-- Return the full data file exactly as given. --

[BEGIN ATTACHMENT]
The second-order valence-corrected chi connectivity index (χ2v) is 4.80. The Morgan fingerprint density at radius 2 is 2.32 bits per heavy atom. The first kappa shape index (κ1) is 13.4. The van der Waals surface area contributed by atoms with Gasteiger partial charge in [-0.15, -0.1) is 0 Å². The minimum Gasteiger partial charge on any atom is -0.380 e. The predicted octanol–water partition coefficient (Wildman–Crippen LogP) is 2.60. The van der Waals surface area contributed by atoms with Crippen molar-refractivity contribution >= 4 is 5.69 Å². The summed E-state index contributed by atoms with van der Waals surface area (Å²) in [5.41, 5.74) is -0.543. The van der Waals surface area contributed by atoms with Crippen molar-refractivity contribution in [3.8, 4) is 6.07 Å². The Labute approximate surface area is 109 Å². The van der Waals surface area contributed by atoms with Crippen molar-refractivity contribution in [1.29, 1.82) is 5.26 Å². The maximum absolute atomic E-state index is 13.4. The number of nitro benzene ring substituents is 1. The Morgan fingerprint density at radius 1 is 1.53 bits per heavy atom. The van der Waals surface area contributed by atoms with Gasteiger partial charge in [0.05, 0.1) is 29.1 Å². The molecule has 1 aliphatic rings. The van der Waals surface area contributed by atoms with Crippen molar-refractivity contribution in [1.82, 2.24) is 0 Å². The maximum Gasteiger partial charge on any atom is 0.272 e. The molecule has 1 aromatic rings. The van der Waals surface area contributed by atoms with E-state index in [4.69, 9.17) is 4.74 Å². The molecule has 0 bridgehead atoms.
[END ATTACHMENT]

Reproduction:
The second-order valence-corrected chi connectivity index (χ2v) is 4.80. The Morgan fingerprint density at radius 2 is 2.32 bits per heavy atom. The first kappa shape index (κ1) is 13.4. The van der Waals surface area contributed by atoms with Gasteiger partial charge in [-0.15, -0.1) is 0 Å². The minimum Gasteiger partial charge on any atom is -0.380 e. The predicted octanol–water partition coefficient (Wildman–Crippen LogP) is 2.60. The van der Waals surface area contributed by atoms with Crippen molar-refractivity contribution >= 4 is 5.69 Å². The summed E-state index contributed by atoms with van der Waals surface area (Å²) in [5.41, 5.74) is -0.543. The van der Waals surface area contributed by atoms with Crippen molar-refractivity contribution in [3.8, 4) is 6.07 Å². The Labute approximate surface area is 109 Å². The van der Waals surface area contributed by atoms with Crippen molar-refractivity contribution in [1.29, 1.82) is 5.26 Å². The maximum absolute atomic E-state index is 13.4. The number of nitro benzene ring substituents is 1. The Morgan fingerprint density at radius 1 is 1.53 bits per heavy atom. The van der Waals surface area contributed by atoms with Gasteiger partial charge in [0.05, 0.1) is 29.1 Å². The molecule has 1 aliphatic rings. The van der Waals surface area contributed by atoms with Crippen molar-refractivity contribution in [1.82, 2.24) is 0 Å². The maximum Gasteiger partial charge on any atom is 0.272 e. The molecule has 1 aromatic rings. The van der Waals surface area contributed by atoms with E-state index in [4.69, 9.17) is 4.74 Å². The molecule has 0 bridgehead atoms.